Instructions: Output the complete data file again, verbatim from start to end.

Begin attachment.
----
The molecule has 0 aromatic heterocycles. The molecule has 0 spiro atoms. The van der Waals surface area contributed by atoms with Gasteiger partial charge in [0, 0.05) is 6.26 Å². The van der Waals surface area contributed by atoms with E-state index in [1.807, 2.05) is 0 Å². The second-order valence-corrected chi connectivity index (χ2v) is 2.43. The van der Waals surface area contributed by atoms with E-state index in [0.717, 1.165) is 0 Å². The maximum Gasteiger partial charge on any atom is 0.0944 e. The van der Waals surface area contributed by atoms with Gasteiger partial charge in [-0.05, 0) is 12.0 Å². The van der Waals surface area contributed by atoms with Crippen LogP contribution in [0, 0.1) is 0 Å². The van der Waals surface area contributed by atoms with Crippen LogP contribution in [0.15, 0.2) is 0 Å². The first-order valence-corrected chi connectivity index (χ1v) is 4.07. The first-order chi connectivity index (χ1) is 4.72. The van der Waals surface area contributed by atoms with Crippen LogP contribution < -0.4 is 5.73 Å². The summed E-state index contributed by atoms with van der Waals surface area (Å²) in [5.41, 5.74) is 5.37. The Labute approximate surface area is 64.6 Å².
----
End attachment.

The molecule has 0 aromatic heterocycles. The molecule has 0 spiro atoms. The van der Waals surface area contributed by atoms with Gasteiger partial charge in [0, 0.05) is 6.26 Å². The van der Waals surface area contributed by atoms with E-state index in [1.807, 2.05) is 0 Å². The second-order valence-corrected chi connectivity index (χ2v) is 2.43. The van der Waals surface area contributed by atoms with E-state index in [0.717, 1.165) is 0 Å². The maximum Gasteiger partial charge on any atom is 0.0944 e. The van der Waals surface area contributed by atoms with Gasteiger partial charge in [-0.05, 0) is 12.0 Å². The van der Waals surface area contributed by atoms with Crippen LogP contribution in [0, 0.1) is 0 Å². The van der Waals surface area contributed by atoms with Crippen LogP contribution in [0.15, 0.2) is 0 Å². The first-order valence-corrected chi connectivity index (χ1v) is 4.07. The first-order chi connectivity index (χ1) is 4.72. The van der Waals surface area contributed by atoms with Crippen LogP contribution < -0.4 is 5.73 Å². The summed E-state index contributed by atoms with van der Waals surface area (Å²) in [5.41, 5.74) is 5.37. The Labute approximate surface area is 64.6 Å².